Should You Still Get a Booster Shot After a Breakthrough COVID Case?


Key Takeaways

  • It’s difficult to compare COVID-19 immunity from natural infection and vaccination, but getting vaccinated is a much safer option.
  • There is no data showing that breakthrough infections will boost the degree of immunity provided by COVID-19 vaccines.
  • Individuals who had breakthrough cases should still get booster doses if they are recommended for it, experts say.

People who get vaccinated against COVID-19 develop strong protection against severe illness, hospitalization, and death from the disease. But they can still get infected and have what is called a breakthrough case.

Both natural infection and vaccination work at priming your body’s immune response. So, if you get a breakthrough infection will you need a booster shot down the line? Although there is currently no available data on the impact of breakthrough cases on the degree of COVID-19 immunity, experts say you should still get the booster dose if you are recommended for it.

How Do Vaccines Compare to Natural Immunity?

Immunity to COVID-19 can be acquired in two different ways, either through natural infection or vaccination. Both will allow the body’s immune system to produce antibodies that are necessary to fight the disease, but they are not entirely the same.

“Natural immunity confers some short-term protection against infection, but data now clearly shows protection from natural immunity is not as long-lasting as from vaccination,” Amber D’Souza, PhD, an epidemiologist at the Johns Hopkins Bloomberg School of Public Health, tells Get Meds Info. “Among those who have had COVID, the risk of getting COVID again is higher among those who did not get vaccinated, than those who got vaccinated.”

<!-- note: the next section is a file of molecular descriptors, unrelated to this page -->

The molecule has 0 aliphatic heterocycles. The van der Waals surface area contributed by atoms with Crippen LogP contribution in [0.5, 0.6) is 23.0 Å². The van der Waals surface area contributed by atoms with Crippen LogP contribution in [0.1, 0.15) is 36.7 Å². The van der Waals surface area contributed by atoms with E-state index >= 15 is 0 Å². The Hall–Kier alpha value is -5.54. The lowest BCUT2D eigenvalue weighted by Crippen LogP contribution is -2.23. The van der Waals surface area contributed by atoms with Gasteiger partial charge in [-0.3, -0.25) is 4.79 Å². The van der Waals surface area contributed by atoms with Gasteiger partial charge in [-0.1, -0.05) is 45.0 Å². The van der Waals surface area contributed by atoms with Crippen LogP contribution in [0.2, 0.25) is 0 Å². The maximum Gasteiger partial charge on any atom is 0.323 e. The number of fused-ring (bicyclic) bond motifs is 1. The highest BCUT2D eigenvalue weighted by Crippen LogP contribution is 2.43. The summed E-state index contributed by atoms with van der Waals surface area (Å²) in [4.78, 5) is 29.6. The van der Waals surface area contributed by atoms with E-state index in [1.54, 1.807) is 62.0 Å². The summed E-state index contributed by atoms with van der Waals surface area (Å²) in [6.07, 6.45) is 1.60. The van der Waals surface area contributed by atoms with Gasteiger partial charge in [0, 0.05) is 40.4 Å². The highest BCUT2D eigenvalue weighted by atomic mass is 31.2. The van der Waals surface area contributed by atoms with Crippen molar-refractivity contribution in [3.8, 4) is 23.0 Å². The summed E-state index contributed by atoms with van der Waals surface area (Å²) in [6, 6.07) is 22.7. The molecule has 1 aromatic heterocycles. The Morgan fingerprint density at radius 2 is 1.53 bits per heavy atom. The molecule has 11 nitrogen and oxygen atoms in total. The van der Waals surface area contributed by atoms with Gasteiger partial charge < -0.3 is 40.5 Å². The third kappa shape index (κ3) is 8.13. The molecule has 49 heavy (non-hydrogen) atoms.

A recent Centers for Disease Control and Prevention (CDC) study shows that unvaccinated people who were previously infected are more than twice as likely to get COVID-19 again compared to those who are fully vaccinated. This suggests that vaccine-induced immunity may be greater than natural immunity. Additionally, antibodies acquired from vaccines may be more likely to target new virus variants.

However, Albert Shaw, MD, PhD, Yale Medicine infectious diseases specialist and professor of medicine at Yale School of Medicine, tells Get Meds Info that there is a lot of variation in the immune response from infection to vaccination. It can be difficult to compare the two.

“Factors such as how much virus someone was exposed to and infected with, whether their course of COVID-19 was mild, moderate, or severe, as well as factors such as age and pre-existing medical conditions—which affect the function of the immune system—all play a role,” he adds.

Because of these factors, even the immune response from natural infection alone will not be the same across all individuals. However, with a vaccine, most people are administered the same dose, reducing the variability of the elicited immune response, to some extent. 

Compared to vaccination, getting COVID-19 is, by far, the more dangerous option. Unlike a natural infection, vaccines help individuals develop immunity against COVID-19 without causing illness or any resulting complications.